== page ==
By Paul Goble
None of the five republics in Central Asia were ever ethnically homogeneous. Joseph Stalin, in fact, purposefully drew their borders so that there would always be a local minority that he could use against the ethnic majority, either as his agents in place or as a target on which to shift the anger of the majority away from Moscow. Since 1991, however, all five republics have become far more ethnically homogeneous. This has largely been the result of people fleeing countries where they had, often, lived for many years due to violence or the fear of violence and moving to neighboring states where they are members of the titular nationality.
That process had slowed in the early 2000s, but now there is evidence that it is accelerating again, not because of violence or fear thereof, but rather because of increasing ethnic hostility by ethnic majorities directed against minority groups as well as discrimination against the latter in the workplace and more generally. And what is worrisome is that xenophobic attitudes among the titular majority nationalities appear to be far stronger among young people than among their parents, who grew up in Soviet times when “internationalism” was highly valued.
The attitudes of the majorities and the experiences of the fleeing minorities will make it far more difficult for the governments in the region to deal with one another, and far more likely that at least some politicians will exploit these ethnic hostilities to the point that border conflicts in this already tense and unstable region will become ever more likely.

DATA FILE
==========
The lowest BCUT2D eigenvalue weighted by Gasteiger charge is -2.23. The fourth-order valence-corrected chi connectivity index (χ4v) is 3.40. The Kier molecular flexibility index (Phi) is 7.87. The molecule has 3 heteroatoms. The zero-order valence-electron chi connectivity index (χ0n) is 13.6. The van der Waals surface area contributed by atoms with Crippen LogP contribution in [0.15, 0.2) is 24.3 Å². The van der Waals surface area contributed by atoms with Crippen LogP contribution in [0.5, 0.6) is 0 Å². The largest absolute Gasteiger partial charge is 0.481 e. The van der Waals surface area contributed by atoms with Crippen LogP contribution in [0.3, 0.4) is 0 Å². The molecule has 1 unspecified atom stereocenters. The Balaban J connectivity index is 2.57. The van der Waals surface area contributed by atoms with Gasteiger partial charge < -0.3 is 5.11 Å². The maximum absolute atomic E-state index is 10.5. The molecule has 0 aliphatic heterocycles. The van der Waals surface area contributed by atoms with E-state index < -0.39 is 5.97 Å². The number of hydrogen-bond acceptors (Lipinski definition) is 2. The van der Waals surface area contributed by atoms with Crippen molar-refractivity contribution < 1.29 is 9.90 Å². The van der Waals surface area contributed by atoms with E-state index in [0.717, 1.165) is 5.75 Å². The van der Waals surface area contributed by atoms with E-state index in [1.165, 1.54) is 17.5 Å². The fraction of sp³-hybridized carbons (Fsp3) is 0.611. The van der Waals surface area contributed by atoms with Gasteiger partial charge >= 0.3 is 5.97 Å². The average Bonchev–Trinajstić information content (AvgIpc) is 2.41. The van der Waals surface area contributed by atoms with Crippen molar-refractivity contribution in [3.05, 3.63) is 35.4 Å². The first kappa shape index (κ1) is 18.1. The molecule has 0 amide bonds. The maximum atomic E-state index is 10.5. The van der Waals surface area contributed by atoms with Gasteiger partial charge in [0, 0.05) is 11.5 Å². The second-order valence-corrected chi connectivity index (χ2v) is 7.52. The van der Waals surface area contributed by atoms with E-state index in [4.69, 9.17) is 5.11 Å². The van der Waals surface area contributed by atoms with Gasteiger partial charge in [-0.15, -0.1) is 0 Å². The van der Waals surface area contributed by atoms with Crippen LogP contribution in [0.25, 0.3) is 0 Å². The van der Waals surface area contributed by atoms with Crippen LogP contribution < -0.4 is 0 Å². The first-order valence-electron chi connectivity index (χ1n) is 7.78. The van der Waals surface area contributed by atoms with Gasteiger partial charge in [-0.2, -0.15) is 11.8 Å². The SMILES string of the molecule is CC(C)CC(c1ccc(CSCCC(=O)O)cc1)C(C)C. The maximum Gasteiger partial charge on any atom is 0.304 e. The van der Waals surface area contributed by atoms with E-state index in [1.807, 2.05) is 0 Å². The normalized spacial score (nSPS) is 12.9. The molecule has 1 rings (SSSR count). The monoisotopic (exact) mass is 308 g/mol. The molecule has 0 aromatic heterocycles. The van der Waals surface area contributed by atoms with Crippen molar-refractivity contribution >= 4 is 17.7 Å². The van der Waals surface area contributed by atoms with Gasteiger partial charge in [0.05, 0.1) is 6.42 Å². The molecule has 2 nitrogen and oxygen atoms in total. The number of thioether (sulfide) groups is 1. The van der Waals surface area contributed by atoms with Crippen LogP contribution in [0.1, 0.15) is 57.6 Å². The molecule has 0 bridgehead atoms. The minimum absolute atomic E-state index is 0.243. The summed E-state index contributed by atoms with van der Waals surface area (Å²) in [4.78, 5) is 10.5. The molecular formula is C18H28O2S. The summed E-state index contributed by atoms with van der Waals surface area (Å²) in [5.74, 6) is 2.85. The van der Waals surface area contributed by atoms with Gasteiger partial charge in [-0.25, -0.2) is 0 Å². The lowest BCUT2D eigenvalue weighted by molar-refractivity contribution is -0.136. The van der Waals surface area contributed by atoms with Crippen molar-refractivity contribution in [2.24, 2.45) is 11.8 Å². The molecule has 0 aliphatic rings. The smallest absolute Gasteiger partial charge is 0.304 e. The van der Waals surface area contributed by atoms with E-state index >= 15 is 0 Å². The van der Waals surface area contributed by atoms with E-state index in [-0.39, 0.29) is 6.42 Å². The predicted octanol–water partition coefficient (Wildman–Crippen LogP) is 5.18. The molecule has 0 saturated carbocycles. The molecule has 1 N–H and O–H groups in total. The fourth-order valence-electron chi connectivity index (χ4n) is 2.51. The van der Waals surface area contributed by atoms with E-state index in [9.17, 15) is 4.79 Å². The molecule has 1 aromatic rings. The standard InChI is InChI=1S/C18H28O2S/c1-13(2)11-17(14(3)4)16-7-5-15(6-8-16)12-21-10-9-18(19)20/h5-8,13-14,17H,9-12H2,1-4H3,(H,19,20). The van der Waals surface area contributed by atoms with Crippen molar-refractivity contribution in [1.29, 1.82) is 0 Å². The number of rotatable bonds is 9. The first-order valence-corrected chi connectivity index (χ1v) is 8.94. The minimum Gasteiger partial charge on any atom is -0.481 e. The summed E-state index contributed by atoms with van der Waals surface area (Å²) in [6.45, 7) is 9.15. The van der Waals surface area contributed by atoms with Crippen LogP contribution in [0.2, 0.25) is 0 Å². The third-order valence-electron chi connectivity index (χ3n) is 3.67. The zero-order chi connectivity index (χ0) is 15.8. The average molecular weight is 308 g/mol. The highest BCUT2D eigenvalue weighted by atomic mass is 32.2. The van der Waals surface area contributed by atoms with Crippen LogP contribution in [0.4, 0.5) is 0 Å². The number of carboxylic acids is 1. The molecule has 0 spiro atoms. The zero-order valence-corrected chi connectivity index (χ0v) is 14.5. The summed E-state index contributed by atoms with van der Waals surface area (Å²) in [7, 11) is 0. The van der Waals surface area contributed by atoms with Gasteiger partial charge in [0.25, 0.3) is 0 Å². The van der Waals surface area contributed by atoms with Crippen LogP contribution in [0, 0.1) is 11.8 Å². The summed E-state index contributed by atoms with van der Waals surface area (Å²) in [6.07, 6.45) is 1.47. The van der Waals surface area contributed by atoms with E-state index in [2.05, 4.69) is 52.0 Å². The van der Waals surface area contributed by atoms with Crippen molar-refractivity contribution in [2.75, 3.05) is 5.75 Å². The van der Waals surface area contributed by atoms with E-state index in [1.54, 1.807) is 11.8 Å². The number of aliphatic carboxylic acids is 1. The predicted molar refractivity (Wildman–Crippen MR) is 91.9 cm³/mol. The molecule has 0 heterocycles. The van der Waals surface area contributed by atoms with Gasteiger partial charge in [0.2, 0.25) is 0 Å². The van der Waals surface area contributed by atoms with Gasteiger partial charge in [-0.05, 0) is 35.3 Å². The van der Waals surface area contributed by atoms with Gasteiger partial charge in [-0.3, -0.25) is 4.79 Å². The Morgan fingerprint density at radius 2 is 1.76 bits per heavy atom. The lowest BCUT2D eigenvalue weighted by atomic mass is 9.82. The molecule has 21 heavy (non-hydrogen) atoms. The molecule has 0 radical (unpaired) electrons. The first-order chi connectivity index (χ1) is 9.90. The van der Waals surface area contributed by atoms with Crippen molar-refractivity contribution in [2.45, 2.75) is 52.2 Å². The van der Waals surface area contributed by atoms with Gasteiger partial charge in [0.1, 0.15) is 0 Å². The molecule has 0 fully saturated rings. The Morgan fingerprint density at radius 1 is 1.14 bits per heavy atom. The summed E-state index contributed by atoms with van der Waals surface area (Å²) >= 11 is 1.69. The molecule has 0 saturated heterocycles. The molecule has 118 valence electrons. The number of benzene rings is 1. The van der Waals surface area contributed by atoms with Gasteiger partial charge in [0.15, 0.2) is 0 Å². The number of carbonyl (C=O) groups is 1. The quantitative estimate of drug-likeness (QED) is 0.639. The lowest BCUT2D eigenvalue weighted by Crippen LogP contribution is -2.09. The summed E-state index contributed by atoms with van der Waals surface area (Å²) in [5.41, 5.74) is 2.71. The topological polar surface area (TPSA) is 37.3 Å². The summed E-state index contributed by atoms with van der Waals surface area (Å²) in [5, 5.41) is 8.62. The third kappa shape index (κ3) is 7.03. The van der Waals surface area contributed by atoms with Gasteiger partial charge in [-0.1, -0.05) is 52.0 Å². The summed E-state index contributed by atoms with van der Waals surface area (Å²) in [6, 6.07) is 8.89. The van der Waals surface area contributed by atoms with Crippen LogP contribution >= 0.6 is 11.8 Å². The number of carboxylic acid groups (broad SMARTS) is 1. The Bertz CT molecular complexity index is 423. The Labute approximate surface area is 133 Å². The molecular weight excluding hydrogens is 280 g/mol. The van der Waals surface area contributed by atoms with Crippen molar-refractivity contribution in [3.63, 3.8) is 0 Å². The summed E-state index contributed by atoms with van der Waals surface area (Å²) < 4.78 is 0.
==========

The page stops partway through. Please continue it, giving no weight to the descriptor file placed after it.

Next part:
Recently illustrative of this wider trend has been the flight of ethnic Kyrgyz from the Dzhirgatal district of Tajikistan. Many Kyrgyz fled the region in the 1990s because of civil war. But the current exodus, which has reduced this minority’s share of the region’s population by an additional 50 percent, is reported by those Kyrgyz still living in the region to be due to “discrimination on an ethnic and racial basis.” And they add that younger ethnic Tajiks are far more likely to display anti-Kyrgyz attitudes than the older generation, which was born and grew up in Soviet times (Centrasia.ru, November 13).
Local officials play down the problem and say that the departure of anyone from their region is entirely voluntary, the result of personal social and economic problems of kinds found everywhere. But local Kyrgyz residents dispute this, pointing to frequent discrimination against them. At least a third of them say that they hope to leave once they save up enough money to do so and find a place in Kyrgyzstan to move to.